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R. Garreaud


Central Chile is a densely populated region along the west coast of subtropical South America (30°–36°S), limited to the east by the Andes. Precipitation is concentrated in austral winter, mostly associated with the passage of cold fronts. The freezing level over central Chile is typically between 1500 and 2500 m when precipitation is present. In about a third of the cases, however, precipitation occurs accompanied by warm temperatures and freezing levels above 3000 m, leading to a sizeable increment in the pluvial area of Andean basins and setting the stage for hydrometeorological hazards. Here, warm winter storms in central Chile are studied, including a statistical description of their occurrence and an estimate of their hydrological impacts. Remote-sensed data and high-resolution reanalysis are used to explore the synoptic-scale environment of a typical case, generalized later by a compositing analysis. The structure of warm storms is also contrasted with that of the more recurrent cold cases. Precipitation during warm events occurs in the warm sector of a slow-moving cold front because of the intense moisture flux against the mountains in connection with a land-falling atmospheric river. This is in turn driven by a strong zonal jet aloft and reduced mechanical blocking upstream of the Andes. On a broader scale, a key element is the presence of a slowly moving anticyclone over the south Pacific, fostering advection of cold air into midlatitudes. The intense and persistent zonal jet stretches a moist-air corridor from the central Pacific to the west coast of South America.

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R. Garreaud, M. Falvey, and A. Montecinos


The Nahuelbuta Mountains (NM) are a semielliptical massif 1300 m high in coastal southern Chile (37°–38°S) facing frontal storms that move from the Pacific. Mean precipitation between 900 and 1200 mm yr−1 is observed in the surrounding lowland, but river flow measurements suggest values ≥3000 mm yr−1 atop the mountains. To verify and characterize such marked orographic enhancement, 15 rain gauges were deployed around and over the NM. The observations were supplemented by a high-resolution WRF simulation and linear theory (LT) modeling during the winter of 2011. The estimated mean precipitation increases gradually from offshore (~1000 mm yr−1) to the north-facing foothills (2000 mm yr−1). The precipitation rapidly increases in the upslope sector to reach ~4000 mm yr−1 over the northern half of the NM elevated plateau, and decreases farther south to reach background values 20–30 km downstream of the mountains. The upstream (downstream) orographic enhancement (suppression) was relatively uniform among storms when considering event accumulations but varied substantially within each storm, with larger modifications during pre- and postfrontal stages and minor modifications during the brief but intense frontal passage. WRF results are in good agreement with observations in terms of seasonal and daily mean rainfall distributions, as well as temporal variability. Given its linear, steady-state formulation, the LT model cannot resolve rainfall variability at short (hourly) time scales, which in WRF is at least characterized by transient, mesoscale rainbands. Nonetheless, the rainbands are mobile so the accumulation field at monthly or longer time scales produced by the linear model is remarkably similar to its WRF counterpart.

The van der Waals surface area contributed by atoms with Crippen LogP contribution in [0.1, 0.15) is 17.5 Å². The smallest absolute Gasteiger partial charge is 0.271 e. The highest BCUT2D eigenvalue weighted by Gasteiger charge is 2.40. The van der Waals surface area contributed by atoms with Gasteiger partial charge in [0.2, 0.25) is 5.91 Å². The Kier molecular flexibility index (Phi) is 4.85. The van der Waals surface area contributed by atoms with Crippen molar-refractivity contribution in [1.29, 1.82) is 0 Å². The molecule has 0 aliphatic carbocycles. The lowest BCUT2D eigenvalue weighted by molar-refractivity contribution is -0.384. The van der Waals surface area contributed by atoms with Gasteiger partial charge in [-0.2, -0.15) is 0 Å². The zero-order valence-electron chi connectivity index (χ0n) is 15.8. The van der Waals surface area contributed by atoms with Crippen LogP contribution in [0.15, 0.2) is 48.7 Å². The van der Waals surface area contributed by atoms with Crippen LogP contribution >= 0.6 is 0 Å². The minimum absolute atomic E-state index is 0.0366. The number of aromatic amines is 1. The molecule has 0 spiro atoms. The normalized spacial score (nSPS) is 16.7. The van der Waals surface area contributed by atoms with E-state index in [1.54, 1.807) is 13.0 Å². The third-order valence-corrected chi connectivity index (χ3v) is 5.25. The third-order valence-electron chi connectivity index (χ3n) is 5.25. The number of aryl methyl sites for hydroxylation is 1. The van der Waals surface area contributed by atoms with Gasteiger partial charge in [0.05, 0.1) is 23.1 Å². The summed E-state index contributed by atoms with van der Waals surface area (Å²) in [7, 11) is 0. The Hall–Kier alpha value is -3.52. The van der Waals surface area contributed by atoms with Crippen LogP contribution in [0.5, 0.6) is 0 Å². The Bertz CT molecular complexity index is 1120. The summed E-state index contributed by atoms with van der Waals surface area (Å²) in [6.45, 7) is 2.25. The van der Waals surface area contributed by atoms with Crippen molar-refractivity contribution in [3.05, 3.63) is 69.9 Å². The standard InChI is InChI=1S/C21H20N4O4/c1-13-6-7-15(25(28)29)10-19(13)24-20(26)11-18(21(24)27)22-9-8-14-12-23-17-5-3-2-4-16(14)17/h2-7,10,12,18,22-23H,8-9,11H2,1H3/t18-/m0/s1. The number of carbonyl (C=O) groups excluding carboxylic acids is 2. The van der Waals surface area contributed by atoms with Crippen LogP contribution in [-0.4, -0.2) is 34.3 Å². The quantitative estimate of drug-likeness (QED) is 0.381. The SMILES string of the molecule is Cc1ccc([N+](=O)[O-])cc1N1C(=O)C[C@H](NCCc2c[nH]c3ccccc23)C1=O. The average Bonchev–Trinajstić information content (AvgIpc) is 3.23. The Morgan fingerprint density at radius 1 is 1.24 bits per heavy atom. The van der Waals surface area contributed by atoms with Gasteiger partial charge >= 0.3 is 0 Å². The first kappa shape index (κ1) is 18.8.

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Adam K. Massmann, Justin R. Minder, René D. Garreaud, David E. Kingsmill, Raul A. Valenzuela, Aldo Montecinos, Sara Lynn Fults, and Jefferson R. Snider


The Chilean Coastal Orographic Precipitation Experiment (CCOPE) was conducted during the austral winter of 2015 (May–August) in the Nahuelbuta Mountains (peak elevation 1.3 km MSL) of southern Chile (38°S). CCOPE used soundings, two profiling Micro Rain Radars, a Parsivel disdrometer, and a rain gauge network to characterize warm and ice-initiated rain regimes and explore their consequences for orographic precipitation. Thirty-three percent of foothill rainfall fell during warm rain periods, while 50% of rainfall fell during ice-initiated periods. Warm rain drop size distributions were characterized by many more and relatively smaller drops than ice-initiated drop size distributions. Both the portion and properties of warm and ice-initiated rainfall compare favorably with observations of coastal mountain rainfall at a similar latitude in California. Orographic enhancement is consistently strong for rain of both types, suggesting that seeding from ice aloft is not a requisite for large orographic enhancement. While the data suggest that orographic enhancement may be greater during warm rain regimes, the difference in orographic enhancement between regimes is not significant. Sounding launches indicate that differences in orographic enhancement are not easily explainable by differences in low-level moisture flux or nondimensional mountain height between the regimes.

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